Thursday, November 26, 2009

Victory for Wild Salmon

Does the Fisheries Act have teeth?


An update from
Alexandra Morton, November 26, 2009


We are one step closer to applying the laws of Canada to salmon farming! It was a pivotal day in court. Although it is only one more step towards enforcing the laws of Canada on fish farmers,  it was essential if we are to bring reason to this situation.

In September I laid charges against Marine Harvest for illegal possession of juvenile wild salmon. This came after months of correspondence with Fisheries and Oceans, asking them to uphold the Fisheries Actand lay a charge themselves.

Today was our third court appearance. The first two were simply to set dates, and then extend those dates so that the Department of Justice could review the details of the case. Today's appearance was a "process hearing" with a judge to lay out the charge and our evidence. The judge could either have refused to issue a summons, or approve the charge.

Today in Port Hardy, the judge approved the charge and a summons will be issued to Marine Harvest to appear in court and the trial could proceed.

There are several directions this could take from this point:

1. The Department of Justice could take the case over and run the case. My lawyer, Jeff Jones and I are hoping this will occur as this is truly David against Goliath, a tiny North Island law firm working Pro Bono to date, against a multi billion dollar international corporation. A round of applause for Jeffery and Marianne Jones they have done so much already!

2. If the Department of Justice takes the case, they could proceed to trial where all evidence can be heard, and a Judge will rule on the merit of the case. Or, the Department of Justice can stay the charges and the case is closed without a trial.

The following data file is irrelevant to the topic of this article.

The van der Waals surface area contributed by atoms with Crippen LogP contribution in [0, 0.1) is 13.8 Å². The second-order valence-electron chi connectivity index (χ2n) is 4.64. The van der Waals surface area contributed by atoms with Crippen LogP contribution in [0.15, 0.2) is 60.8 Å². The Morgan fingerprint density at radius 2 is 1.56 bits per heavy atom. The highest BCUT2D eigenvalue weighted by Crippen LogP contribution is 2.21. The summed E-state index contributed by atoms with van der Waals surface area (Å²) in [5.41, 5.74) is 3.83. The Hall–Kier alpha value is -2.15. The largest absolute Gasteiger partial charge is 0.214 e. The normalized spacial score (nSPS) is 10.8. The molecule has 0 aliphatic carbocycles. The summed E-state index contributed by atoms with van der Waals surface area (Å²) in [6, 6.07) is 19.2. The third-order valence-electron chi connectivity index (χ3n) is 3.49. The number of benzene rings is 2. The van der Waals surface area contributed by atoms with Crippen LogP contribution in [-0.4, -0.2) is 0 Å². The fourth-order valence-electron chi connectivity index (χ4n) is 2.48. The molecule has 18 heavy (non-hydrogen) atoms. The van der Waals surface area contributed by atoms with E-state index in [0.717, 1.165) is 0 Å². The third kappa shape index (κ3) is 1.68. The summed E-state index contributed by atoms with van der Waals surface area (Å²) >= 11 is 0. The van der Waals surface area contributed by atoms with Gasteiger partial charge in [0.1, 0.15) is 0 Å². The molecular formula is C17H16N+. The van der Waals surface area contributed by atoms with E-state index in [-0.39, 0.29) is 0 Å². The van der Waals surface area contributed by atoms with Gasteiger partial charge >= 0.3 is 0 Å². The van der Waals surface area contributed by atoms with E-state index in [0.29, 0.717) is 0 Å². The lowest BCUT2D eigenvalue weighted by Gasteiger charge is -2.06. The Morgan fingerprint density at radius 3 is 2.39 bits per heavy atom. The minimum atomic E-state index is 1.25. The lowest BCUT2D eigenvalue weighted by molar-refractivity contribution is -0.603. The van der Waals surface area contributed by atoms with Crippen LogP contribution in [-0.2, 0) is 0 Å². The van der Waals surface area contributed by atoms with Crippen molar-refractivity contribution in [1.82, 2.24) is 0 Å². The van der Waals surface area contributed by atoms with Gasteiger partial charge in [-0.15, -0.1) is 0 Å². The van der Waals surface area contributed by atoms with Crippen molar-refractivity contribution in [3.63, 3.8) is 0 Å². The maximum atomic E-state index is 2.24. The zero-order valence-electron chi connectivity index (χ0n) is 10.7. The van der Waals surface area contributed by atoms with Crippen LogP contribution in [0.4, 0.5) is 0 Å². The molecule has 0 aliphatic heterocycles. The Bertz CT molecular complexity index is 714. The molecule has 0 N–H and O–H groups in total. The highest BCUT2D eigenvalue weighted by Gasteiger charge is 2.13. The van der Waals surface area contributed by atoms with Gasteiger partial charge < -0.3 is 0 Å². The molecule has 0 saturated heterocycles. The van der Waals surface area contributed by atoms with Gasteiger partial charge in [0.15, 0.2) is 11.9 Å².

3. Jeff Jones and I might have to run the trial ourselves. While this seems a good idea, the reality is a tidal wave of paperwork that could overwhelm his firm, even though this appears to be an extremely straightforward charge which many fishermen have faced. However, well funded corporate defendants can stretch a trial out for days if not weeks, making it extremely costly for a private citizen to enforce the Fisheries Act.

In any case we are setting precedence. Canada cannot manage its fisheries in a sustainable way unless the laws about how many fish are caught are enforced. Over-fishing is a global problem, it is not sound management to allow salmon farmers unlimited access to BC wild fish.

Thanks to all of you for all your support. If you know anyone who would like to join us in signing the letter to the Minister of Fisheries to PLEASE ENFORCE THE FISHERIES ACT, the letter is still on our website
www.adopt-a-fry.org Until the Federal government is
willing to uphold the laws of Canada we will continue to do what we can to fill the void.

My deepest thanks to all of you, we face tough stretch ahead, but once again the courts have agreed with our position.

A remarkable film will be released next week on the Global impact of salmon farming, here is the trailer:

http://www.youtube.com/watch?v=eggrGn0V0fg

No individual can right the wrongs we have wreaked on our planet.  Thank you all for being with me on this.

alexandra morton